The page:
Monday, April 6, 2015

Riding the waves

     Free daily tips, information, advice and ideas
     to help you better manage your small business.

     In business, it's you. You roll with the punch. You ride out the storms.

     Economic downturns, endless regulations, employees who do you a favor by just showing up, cash flow problems--it's enough to get you depressed. But depression is not an option. You keep going.

     Example: Ella runs a yoga studio. She holds classes and offers private sessions. When her lease was almost up, the landlord notified Ella that the rent would be doubling. She had sixty days to solve the problem. Her alternatives were slim--pay the new rent amount, find another space, or find a compatible business partner. Ella proposed sharing her space with a massage therapist who worked from home and was building a client base. Together, they found a new space, large enough to accommodate both. By splitting the space and the rent, Ella's half was less than she had been paying before the move. 

     Non-competing small businesses can hold down expenses by sharing space. Artists and artisans, holistic practitioners, chiropractors, medical specialists and others frequently make use of this. Sometimes it is a formal partnership. At other times it is just an informal arrangement.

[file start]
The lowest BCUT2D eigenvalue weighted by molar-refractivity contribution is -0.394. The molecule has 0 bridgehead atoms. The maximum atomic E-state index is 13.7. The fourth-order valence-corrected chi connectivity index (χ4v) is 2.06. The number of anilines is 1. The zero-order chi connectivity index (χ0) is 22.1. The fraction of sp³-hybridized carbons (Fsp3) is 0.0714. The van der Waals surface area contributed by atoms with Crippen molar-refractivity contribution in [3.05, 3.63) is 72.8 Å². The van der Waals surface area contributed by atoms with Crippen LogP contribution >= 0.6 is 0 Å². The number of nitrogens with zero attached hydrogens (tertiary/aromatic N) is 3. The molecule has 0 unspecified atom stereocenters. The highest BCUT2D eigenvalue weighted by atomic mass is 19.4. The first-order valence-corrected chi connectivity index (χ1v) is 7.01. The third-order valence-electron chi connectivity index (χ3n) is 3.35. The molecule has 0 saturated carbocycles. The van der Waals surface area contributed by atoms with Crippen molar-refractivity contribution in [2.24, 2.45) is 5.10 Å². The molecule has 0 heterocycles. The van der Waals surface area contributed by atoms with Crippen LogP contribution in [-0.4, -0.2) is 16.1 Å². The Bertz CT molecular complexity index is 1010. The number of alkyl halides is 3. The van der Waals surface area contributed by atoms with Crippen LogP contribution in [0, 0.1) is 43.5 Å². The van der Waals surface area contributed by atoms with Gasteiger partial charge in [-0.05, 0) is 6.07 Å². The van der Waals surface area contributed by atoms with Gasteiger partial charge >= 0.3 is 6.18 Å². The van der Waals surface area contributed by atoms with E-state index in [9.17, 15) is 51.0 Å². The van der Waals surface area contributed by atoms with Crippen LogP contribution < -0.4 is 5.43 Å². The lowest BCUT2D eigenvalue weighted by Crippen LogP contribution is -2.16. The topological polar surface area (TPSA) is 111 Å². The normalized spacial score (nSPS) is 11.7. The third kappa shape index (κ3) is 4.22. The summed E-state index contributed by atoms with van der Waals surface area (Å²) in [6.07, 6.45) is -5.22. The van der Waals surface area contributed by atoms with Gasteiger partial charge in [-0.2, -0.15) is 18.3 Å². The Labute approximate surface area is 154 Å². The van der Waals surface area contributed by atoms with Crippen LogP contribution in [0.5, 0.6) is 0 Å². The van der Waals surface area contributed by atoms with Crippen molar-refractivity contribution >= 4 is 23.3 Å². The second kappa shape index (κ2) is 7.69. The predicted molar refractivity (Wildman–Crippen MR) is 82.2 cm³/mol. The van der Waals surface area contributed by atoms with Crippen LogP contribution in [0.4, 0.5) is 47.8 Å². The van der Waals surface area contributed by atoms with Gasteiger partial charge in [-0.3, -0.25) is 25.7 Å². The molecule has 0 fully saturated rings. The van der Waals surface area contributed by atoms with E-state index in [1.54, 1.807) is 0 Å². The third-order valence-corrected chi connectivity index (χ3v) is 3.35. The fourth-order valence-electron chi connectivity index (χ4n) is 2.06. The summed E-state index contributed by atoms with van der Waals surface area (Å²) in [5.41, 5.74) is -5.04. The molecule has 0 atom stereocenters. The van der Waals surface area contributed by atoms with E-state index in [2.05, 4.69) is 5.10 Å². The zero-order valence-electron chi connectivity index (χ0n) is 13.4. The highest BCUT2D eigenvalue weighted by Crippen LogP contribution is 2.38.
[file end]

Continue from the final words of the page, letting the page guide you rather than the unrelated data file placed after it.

Example: Ed began his small baking operation by renting a local restaurant's licensed kitchen on days when the restaurant was closed. Here, he baked brownies, cookies and other goodies. Over time Ed built up his business by selling his bakery goods to local corporations, organizations, and other businesses. Suddenly, the restaurant owner announced that he was planning to retire and move away. Ed had six months to make other arrangements. He scrambled to find a suitable place, negotiate a lease, locate and buy used baking equipment, get it installed and inspected, and transition to the new place. Today, Ed's bakery offers a wide variety of bakery items to local restaurants, caterers and others. He built his customer base first, only then worrying about establishing a place of his own. 

     Finding ways to grow and expand takes creative planning. And time. When the road ahead goes dark, get busy. When storms roll across the ocean you're sailing, ride it out. Never give up. There is always another way.

     Unexpected disasters and economic downturns test the metal you're made of. Sudden loss of a major client or a valuable employee means getting busy, not giving up. Plan ahead and roll with the punch.  


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